Operative Deliveries

Operative Deliveries

Operative Deliveries
Is there an increase in the incidence? What is being done about it?
The cesarean rates across the world range from 15% to approximately 30% in some areas. Many different factors have been noted to impact the cesarean rates. Among them are:

  • Women with severe medical conditions, such as diabetes and chronic hypertension, are now able to carry their pregnancies to term, and cesarean section is often the delivery of choice for these women.
  • Although “bigger babies” has been given as a reason for more cesareans, the truth is that more cesareans are done now for very low birth weight babies. As our technology and knowledge have increased, babies delivered prematurely have had greater chances for surviving and thriving. With very low birth weight babies, often the delivery is done by cesarean section in an attempt to deliver them with the least possible trauma.
  • Greater use of technological procedure for foetal assessment such as electronic foetal monitoring, ultrasound, amniocentesis, oxytocin challenge tests, and induction of labour may indeed impact the incidence of detecting risk situations that may be best handled by cesarean delivery.
  • Many a cesarean is performed because a woman delivered previously by this method. Although many can safely deliver their next babies vaginally, there are some for whom a cesarean delivery is the safest method. It should also be noted that many women choose to have a repeat cesarean delivery. Given all of that, you may ask, “What is being done to determine if cesarean delivery rates are appropriate?” Many hospitals, medical groups, and insurers are encouraging second opinions, when feasible, before a cesarean is performed; a trial of labour for women who have previously had cesareans to see if they can deliver vaginally; and the use of a variety of reliable foetal assessment techniques to confirm distress. Hospitals also have instituted review systems wherein cesarean sections are carefully studied and evaluated, keeping a close eye on any trends that may develop. As always, it is good to discuss with your doctor, about all the concerns that you have.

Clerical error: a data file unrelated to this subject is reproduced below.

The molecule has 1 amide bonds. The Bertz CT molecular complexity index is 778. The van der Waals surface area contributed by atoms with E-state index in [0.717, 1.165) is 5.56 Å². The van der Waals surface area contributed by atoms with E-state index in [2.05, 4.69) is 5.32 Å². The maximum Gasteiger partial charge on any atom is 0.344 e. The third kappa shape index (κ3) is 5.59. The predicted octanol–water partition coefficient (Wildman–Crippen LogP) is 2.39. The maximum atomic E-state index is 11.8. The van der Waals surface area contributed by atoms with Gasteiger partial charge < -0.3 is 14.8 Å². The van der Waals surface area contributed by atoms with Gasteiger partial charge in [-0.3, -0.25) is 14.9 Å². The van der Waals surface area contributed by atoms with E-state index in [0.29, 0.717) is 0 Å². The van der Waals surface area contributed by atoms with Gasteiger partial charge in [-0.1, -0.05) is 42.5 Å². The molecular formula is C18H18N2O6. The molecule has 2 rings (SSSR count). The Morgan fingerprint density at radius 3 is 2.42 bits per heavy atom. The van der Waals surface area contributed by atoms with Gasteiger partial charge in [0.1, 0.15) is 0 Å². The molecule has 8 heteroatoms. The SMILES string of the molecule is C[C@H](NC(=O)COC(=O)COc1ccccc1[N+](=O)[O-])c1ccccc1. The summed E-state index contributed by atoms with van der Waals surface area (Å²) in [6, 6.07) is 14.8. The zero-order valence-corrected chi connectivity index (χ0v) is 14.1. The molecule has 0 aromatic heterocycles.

More about Cesarean Delivery

1. There are 3 types of cesarean births.

  • Scheduled
  • Emergency
  • Unplanned

2. Preparations are the same for each type.

  • An I.V. is started.
  • Abdomen and pubic hair are shaved.
  • Foley catheter is inserted to drain the bladder.

3. There are several kinds of anesthesia which can be used for surgery

  • Epidural
  • Spinal
  • General (used only for emergencies)

In epidural and spinal anesthesia, the mother is awake/alert and her partner may be present for surgery. When general anesthesia is used, the mother is unconscious. If an epidural is used for pain management in labour, it will also be used for surgery. If not, the epidural may be replaced while you are in your labour room prior to moving to the operating room. If spinal or general is used, this is administered in the operating room.

4. The surgery usually lasts half – an – hour from the first incision until the patient is moved to the recovery room. Every effort is made to promote family – centered childbirth and keep the baby with the mother.

5. The recovery period usually lasts one to two hours. The mother may see visitors if she is alert. As long as the baby is healthy and there are no complications, he/she may remain with the mother in recovery.

6. A stretcher will be used to transfer mother to postpartum. She will usually stay in the hospital 3 to 5 days after surgery.

  • Early ambulation (12 hours after surgery) is encouraged.
  • Comfort techniques, such as placing a pillow over the incision when coughing, moving or turning will be taught by your mother / nurse.
  • If you are breast feeding, it is usually okay to take pain medication. If you have questions, talk with your doctor.

7. The postpartum period lasts 6 to 8 weeks, during which time you will have limitations in your physical activities. Home help is usually needed for the first week or two. Good nutrition is essential for the healing process. You should not try to diet until after your postpartum checkup or until you stop breast feeding. During this adjustment period, be alert for any of the following signs which may indicate infection

  • Difficulty voiding
  • Painful urination
  • Swelling or drainage around incision
  • Increase in the amount of lochia
  • Foul smelling vaginal discharge
  • Temperature

If you experience any of the above symptoms, please notify your doctor as soon as possible. Your doctor will give you more specific instructions for the postpartum recovery period.

Recommended Posts